Does electrical stimulation improve healing in acute burns, as measured by bioimpedance?

Mr Dale Edwick1,2,3,4, Dr Dana Hince5, Dr  Tiffany Grisbrook6, Ms Robyn Murphy7, Mr  Jeremy Rawlins2,8, Professor Fiona  Wood1,2,9, Associate Professor Dale Edgar1,2,3,4,9

1Fiona Wood Foundation, Murdoch, Australia, 2State Adult Burns Unit – Fiona Stanley Hospital, Murdoch, Australia, 3School of Physiotherapy – The University of Notre Dame Australia, Fremantle, Australia, 4Burn Injury Research Node – The University of Notre Dame Australia, Fremantle , Australia, 5Institute of Health Research – The University of Notre Dame Australia, Fremantle, Australia, 6School of Physiotherapy and Exercise Science – Curtin University of Technology, Bentley, Australia, 7ActivLife Technologies Pty Ltd, Niddrie, Australia, 8Department of Plastic and Maxillofacial Surgery – Royal Perth Hospital, Perth, Australia, 9Burn Injury Research Unit – The University of Western Australia, Crawley, Australia


Background: Electrical stimulation (E-stim) has been shown to improve wound healing in chronic wounds. It is yet to be demonstrated to assist in acute burn wounds.

Aim: The aim of this study was to determine if E-stim improves acute burn wound healing. The hypothesis tested was: in patients with acute burn wounds, applying E-stim will increase phase angle (PA) compared to routine care.

Methods: A within patient randomised control study of patients presenting to the State Adult Burns Unit with burns to multiple limbs. One affected limb was randomised by coin toss to receive E-stim and routine dressings. The other wound received routine care only. Wounds were planned to receive stimulation for 10-14 days for more than 20 hours/day (30V, 6-12 Hz, 200µs pulse width). Serial localised bioimpedance spectroscopy (BIS) PA measures were recorded for both wounds. The results were analysed using multi-level mixed effects regressions.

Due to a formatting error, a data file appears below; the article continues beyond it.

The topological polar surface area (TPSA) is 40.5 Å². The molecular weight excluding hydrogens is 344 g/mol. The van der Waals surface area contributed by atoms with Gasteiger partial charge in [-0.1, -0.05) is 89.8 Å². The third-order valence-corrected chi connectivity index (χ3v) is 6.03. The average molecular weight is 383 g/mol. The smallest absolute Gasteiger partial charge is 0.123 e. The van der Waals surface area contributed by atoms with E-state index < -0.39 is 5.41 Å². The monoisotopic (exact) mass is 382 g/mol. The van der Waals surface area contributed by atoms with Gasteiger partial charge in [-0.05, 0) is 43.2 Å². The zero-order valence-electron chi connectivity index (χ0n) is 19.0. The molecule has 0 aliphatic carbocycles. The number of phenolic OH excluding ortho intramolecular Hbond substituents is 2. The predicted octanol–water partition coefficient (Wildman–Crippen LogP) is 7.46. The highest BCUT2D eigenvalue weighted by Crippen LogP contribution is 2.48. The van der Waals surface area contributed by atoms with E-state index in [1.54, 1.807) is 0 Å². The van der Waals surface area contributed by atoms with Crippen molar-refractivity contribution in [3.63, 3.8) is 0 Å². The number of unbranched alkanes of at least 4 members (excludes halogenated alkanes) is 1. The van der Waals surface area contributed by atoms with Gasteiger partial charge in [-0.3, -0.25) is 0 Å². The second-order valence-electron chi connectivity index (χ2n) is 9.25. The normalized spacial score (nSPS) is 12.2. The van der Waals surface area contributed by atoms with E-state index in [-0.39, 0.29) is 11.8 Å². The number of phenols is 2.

Results: Analysis on 27 patients (21 males) demonstrated PA at 50kHz increased at a faster rate in the stimulated wound (stimulation x time interaction, p=0.0083). Stimulated wound PA increase was 0.052°/day (10.42% increase from baseline) (95% CI -0.005 to 0.11, p=0.078) compared to control PA increase of 0.022°/day (2.69% increase) (95% CI -0.038 to 0.082, p=0.476). Stimulated wound impedance at zero frequency (R0, impedance of extracellular fluid) increased at a faster rate (stimulation x time interaction, p=0.015), indicating an increased oedema reduction rate.

Conclusion: E-stim may provide an adjunct therapy to acute burn wound healing. BIS demonstrates potential to measure acute burn wound healing.


Dale has been a Senior Physiotherapist in the State Adult Burns Unit at Fiona Stanley Hospital in Western Australia for the last 5 years. As part of his role as Clinical Research Fellow with the Fiona Wood Foundation, he is undertaking a PhD through the School of Physiotherapy at The University of Notre Dame Australia. His research is investigating proactive management of oedema following hand and minor burn injury, including the use of bioimpedance spectroscopy as an outcome measure.


ANZBA is a not for profit organisation and the peak body for health professionals responsible for the care of the burn injured in Australia and New Zealand. ANZBA encourages higher standards of care through education, performance monitoring and research.

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